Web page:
In "Philosophical Truth and the Moral Truth of the Intelligentsia" (his contribution to Landmarks), Berdyayev contended that the intelligentsia's utilitarian approach to truth as justice and law (pravda) has rendered it indifferent to philosophical truth (istina), and that the regeneration of Russia requires a new consciousness in which truth as justice (pravda) and philosophical truth (istina) are organically united. Such a consciousness can be achieved only on the basis of positive religion. Landmarks went through five printings in one year and provoked over two hundred newspaper and journal articles in praise or denunciation of its assault on the intelligentsia.

In The Meaning of Creativity: An Attempt at the Justification of Man (1916), which Berdyayev considered his most significant work, he maintained that creativity is not permitted or justified by religion; creativity is itself religion and is man's vocation. He believed that humankind was on the verge of an eschatological leap from the realm of necessity to the realm of freedom. The Third Testament (Merezhkovsky's term) will be the work of man. By "man" Berdyayev meant men. He considered "woman" generative but not creative.

Berdyayev hailed the February Revolution of 1917, but not the October Revolution, which he considered a purely negative phenomenon. He remained active in Russian intellectual and cultural life until the government expelled him from Russia at the end of 1922. He settled in Clamart, near Paris, in 1924 and died there on 23 March 1948.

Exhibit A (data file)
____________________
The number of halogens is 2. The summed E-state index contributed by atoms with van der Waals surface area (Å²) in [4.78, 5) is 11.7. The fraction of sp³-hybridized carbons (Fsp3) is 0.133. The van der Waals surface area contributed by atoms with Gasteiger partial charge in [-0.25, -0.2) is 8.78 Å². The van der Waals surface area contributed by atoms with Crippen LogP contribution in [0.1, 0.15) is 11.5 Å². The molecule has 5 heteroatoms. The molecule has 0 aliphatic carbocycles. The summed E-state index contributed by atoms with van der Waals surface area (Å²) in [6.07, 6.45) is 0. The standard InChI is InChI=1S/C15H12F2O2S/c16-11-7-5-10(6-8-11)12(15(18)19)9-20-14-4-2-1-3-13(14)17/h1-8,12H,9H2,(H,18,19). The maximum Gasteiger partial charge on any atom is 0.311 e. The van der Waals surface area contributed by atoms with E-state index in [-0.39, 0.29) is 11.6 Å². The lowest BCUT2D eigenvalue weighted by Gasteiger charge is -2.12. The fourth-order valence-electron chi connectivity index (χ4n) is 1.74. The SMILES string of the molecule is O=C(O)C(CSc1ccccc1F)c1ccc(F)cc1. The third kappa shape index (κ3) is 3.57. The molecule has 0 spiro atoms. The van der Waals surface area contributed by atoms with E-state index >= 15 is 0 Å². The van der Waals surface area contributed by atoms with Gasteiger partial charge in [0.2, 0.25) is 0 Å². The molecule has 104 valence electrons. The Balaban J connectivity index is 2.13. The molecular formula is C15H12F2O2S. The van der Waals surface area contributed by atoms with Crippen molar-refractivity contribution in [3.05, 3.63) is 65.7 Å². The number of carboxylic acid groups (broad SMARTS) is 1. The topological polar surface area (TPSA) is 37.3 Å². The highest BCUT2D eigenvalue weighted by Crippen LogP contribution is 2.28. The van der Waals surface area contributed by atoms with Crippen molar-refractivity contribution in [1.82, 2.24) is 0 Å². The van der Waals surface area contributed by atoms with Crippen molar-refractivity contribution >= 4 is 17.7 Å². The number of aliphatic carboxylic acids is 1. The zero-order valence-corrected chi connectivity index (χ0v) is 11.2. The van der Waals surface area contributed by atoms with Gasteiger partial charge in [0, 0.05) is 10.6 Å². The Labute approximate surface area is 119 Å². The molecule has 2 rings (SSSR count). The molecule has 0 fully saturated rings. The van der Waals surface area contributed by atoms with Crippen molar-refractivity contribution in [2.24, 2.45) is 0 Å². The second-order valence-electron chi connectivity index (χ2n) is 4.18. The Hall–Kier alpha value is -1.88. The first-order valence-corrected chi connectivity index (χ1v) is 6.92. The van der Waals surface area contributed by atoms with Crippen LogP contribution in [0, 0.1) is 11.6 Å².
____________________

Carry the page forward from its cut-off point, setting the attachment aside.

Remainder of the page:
See alsoIntelligentsia; Nietzsche, Friedrich; Russia; Slavophiles; Soloviev, Vladimir.


Primary Sources

Berdyayev, Nikolai. The Meaning of the Creative Act. Translated by Donald A. Lowrie. New York, 1955. Translation of Smysl tvorchestva: Opyt opravdanie cheloveka (1916).

——. Dream and Reality: An Essay in Autobiography. Translated by Katharine Lampert. New York, 1962. Translation of Samopoznanie (1949).

——. "Philosophical Truth and the Moral Truth of the Intelligentsia." In Landmarks, edited by Boris Shragin and Albert Todd, 3–22. Translated by Marian Schwartz. New York, 1977. Second English translation, as "Philosophical Verity and Intelligentsia Truth." In Landmarks, translated and edited by Marshall S. Shatz and Judith E. Zimmerman, 1–16. Armonk, N.Y., 1994. Translations of Vekhi (1909).

——. "Socialism as Religion." In A Revolution of the Spirit: Crisis of Value in Russia, 1890–1924, edited by Bernice Glatzer Rosenthal and Martha Bohachevsky-Chomiak, 107–133. Translated by Marian Schwartz. New York, 1990. Translation of "Sotsializm kak religiia" (1906).

——. "The Ethical Problem of the Light of Philosophical Idealism." In Problems of Idealism, translated and edited by Randall A. Poole, 161–197. New Haven, Conn., 2003. Translation of Problemy idealizma (1902)

Secondary Sources

Ermichev, A. A., ed. N. A. Berdiaev: Pro et contra. St. Petersburg, 1994.

Lowrie, Donald A. Rebellious Prophet: A Life of Nicolai Berdyaev. New York, 1960. Reprint, Westport, Conn., 1974.

Rosenthal, Bernice Glatzer. "Philosophers." Chap. 2 in New Myth, New World: From Nietzsche to Stalinism, 51–67. University Park, Pa., 2002.

Zenkovsky, V. V. "The Religio-Philosophic Renaissance in Early Twentieth Century Russia." Chap. 26 of vol. 2 of A History of Russian Philosophy, 754–791. Translated by George L. Kline. New York, 1953.

Bernice Glatzer Rosenthal